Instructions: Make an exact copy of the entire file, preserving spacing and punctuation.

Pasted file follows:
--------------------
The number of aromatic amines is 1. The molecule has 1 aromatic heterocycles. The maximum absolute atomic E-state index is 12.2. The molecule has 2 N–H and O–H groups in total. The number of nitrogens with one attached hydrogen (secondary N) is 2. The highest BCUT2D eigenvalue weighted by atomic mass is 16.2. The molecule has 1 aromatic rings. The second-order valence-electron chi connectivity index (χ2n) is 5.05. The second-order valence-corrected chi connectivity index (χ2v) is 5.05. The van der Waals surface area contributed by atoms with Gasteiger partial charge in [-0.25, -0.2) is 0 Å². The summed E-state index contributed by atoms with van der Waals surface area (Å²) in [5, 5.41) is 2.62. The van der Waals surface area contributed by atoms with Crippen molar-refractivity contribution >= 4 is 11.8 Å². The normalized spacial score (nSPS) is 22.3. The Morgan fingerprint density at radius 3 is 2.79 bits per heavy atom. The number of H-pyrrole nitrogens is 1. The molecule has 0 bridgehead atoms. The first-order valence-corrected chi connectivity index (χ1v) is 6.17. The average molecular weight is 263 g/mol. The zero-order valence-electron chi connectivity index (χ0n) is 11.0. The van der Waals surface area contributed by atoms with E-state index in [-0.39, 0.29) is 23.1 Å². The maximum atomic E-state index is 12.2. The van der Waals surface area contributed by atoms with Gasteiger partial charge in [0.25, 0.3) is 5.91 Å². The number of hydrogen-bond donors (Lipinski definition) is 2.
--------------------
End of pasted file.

The number of aromatic amines is 1. The molecule has 1 aromatic heterocycles. The maximum absolute atomic E-state index is 12.2. The molecule has 2 N–H and O–H groups in total. The number of nitrogens with one attached hydrogen (secondary N) is 2. The highest BCUT2D eigenvalue weighted by atomic mass is 16.2. The molecule has 1 aromatic rings. The second-order valence-electron chi connectivity index (χ2n) is 5.05. The second-order valence-corrected chi connectivity index (χ2v) is 5.05. The van der Waals surface area contributed by atoms with Gasteiger partial charge in [-0.25, -0.2) is 0 Å². The summed E-state index contributed by atoms with van der Waals surface area (Å²) in [5, 5.41) is 2.62. The van der Waals surface area contributed by atoms with Crippen molar-refractivity contribution >= 4 is 11.8 Å². The normalized spacial score (nSPS) is 22.3. The Morgan fingerprint density at radius 3 is 2.79 bits per heavy atom. The number of H-pyrrole nitrogens is 1. The molecule has 0 bridgehead atoms. The first-order valence-corrected chi connectivity index (χ1v) is 6.17. The average molecular weight is 263 g/mol. The zero-order valence-electron chi connectivity index (χ0n) is 11.0. The van der Waals surface area contributed by atoms with E-state index in [-0.39, 0.29) is 23.1 Å². The maximum atomic E-state index is 12.2. The van der Waals surface area contributed by atoms with Gasteiger partial charge in [0.25, 0.3) is 5.91 Å². The number of hydrogen-bond donors (Lipinski definition) is 2.